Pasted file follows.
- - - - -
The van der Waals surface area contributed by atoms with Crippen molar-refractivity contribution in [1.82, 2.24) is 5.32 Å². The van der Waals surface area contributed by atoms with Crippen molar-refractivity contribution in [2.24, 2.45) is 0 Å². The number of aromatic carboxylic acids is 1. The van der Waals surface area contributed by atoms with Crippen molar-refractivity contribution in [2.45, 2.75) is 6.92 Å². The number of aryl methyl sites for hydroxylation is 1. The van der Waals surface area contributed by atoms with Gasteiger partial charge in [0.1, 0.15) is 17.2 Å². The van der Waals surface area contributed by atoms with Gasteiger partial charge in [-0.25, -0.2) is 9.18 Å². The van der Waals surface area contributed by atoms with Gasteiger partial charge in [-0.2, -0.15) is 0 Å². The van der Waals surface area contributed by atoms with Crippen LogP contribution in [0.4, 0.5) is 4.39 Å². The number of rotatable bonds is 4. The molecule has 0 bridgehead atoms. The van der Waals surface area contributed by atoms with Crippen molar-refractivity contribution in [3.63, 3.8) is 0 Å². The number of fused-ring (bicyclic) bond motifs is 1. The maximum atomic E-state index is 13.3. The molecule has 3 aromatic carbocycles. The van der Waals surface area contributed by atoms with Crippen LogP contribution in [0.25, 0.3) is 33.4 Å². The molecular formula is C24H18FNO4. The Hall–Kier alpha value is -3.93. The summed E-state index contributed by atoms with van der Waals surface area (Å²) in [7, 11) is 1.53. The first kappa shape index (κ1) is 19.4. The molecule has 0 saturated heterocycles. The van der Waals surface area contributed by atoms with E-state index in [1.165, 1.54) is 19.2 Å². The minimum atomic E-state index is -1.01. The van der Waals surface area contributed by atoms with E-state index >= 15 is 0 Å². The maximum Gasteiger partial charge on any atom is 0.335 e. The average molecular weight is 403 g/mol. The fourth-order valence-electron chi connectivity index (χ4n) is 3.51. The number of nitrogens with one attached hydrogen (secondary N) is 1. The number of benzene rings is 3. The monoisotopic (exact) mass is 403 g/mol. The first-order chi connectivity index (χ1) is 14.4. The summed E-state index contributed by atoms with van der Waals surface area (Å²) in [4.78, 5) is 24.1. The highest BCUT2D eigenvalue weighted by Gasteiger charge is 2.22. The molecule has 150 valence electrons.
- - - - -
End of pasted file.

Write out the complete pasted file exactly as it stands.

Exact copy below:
The van der Waals surface area contributed by atoms with Crippen molar-refractivity contribution in [1.82, 2.24) is 5.32 Å². The van der Waals surface area contributed by atoms with Crippen molar-refractivity contribution in [2.24, 2.45) is 0 Å². The number of aromatic carboxylic acids is 1. The van der Waals surface area contributed by atoms with Crippen molar-refractivity contribution in [2.45, 2.75) is 6.92 Å². The number of aryl methyl sites for hydroxylation is 1. The van der Waals surface area contributed by atoms with Gasteiger partial charge in [0.1, 0.15) is 17.2 Å². The van der Waals surface area contributed by atoms with Gasteiger partial charge in [-0.25, -0.2) is 9.18 Å². The van der Waals surface area contributed by atoms with Gasteiger partial charge in [-0.2, -0.15) is 0 Å². The van der Waals surface area contributed by atoms with Crippen LogP contribution in [0.4, 0.5) is 4.39 Å². The number of rotatable bonds is 4. The molecule has 0 bridgehead atoms. The van der Waals surface area contributed by atoms with Crippen molar-refractivity contribution in [3.63, 3.8) is 0 Å². The number of fused-ring (bicyclic) bond motifs is 1. The maximum atomic E-state index is 13.3. The molecule has 3 aromatic carbocycles. The van der Waals surface area contributed by atoms with Crippen LogP contribution in [0.25, 0.3) is 33.4 Å². The molecular formula is C24H18FNO4. The Hall–Kier alpha value is -3.93. The summed E-state index contributed by atoms with van der Waals surface area (Å²) in [7, 11) is 1.53. The first kappa shape index (κ1) is 19.4. The molecule has 0 saturated heterocycles. The van der Waals surface area contributed by atoms with E-state index in [1.165, 1.54) is 19.2 Å². The minimum atomic E-state index is -1.01. The van der Waals surface area contributed by atoms with E-state index >= 15 is 0 Å². The maximum Gasteiger partial charge on any atom is 0.335 e. The average molecular weight is 403 g/mol. The fourth-order valence-electron chi connectivity index (χ4n) is 3.51. The number of nitrogens with one attached hydrogen (secondary N) is 1. The number of benzene rings is 3. The monoisotopic (exact) mass is 403 g/mol. The first-order chi connectivity index (χ1) is 14.4. The summed E-state index contributed by atoms with van der Waals surface area (Å²) in [4.78, 5) is 24.1. The highest BCUT2D eigenvalue weighted by Gasteiger charge is 2.22. The molecule has 150 valence electrons.